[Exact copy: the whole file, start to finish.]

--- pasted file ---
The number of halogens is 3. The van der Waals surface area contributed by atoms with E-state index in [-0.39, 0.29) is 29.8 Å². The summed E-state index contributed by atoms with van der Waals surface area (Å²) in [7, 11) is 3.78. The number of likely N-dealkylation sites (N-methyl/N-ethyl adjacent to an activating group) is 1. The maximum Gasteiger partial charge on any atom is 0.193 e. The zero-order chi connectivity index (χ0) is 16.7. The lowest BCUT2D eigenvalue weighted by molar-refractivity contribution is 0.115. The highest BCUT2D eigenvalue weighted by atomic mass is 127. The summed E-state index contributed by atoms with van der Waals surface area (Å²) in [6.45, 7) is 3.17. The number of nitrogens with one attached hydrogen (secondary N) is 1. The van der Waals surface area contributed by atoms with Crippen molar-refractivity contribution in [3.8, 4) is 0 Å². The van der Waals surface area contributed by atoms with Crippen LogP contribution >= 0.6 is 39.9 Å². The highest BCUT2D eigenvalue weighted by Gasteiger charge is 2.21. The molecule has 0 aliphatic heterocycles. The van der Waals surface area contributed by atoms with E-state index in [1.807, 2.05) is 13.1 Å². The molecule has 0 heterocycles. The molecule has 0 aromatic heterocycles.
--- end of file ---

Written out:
The number of halogens is 3. The van der Waals surface area contributed by atoms with E-state index in [-0.39, 0.29) is 29.8 Å². The summed E-state index contributed by atoms with van der Waals surface area (Å²) in [7, 11) is 3.78. The number of likely N-dealkylation sites (N-methyl/N-ethyl adjacent to an activating group) is 1. The maximum Gasteiger partial charge on any atom is 0.193 e. The zero-order chi connectivity index (χ0) is 16.7. The lowest BCUT2D eigenvalue weighted by molar-refractivity contribution is 0.115. The highest BCUT2D eigenvalue weighted by atomic mass is 127. The summed E-state index contributed by atoms with van der Waals surface area (Å²) in [6.45, 7) is 3.17. The number of nitrogens with one attached hydrogen (secondary N) is 1. The van der Waals surface area contributed by atoms with Crippen molar-refractivity contribution in [3.8, 4) is 0 Å². The van der Waals surface area contributed by atoms with Crippen LogP contribution >= 0.6 is 39.9 Å². The highest BCUT2D eigenvalue weighted by Gasteiger charge is 2.21. The molecule has 0 aliphatic heterocycles. The van der Waals surface area contributed by atoms with E-state index in [1.807, 2.05) is 13.1 Å². The molecule has 0 heterocycles. The molecule has 0 aromatic heterocycles.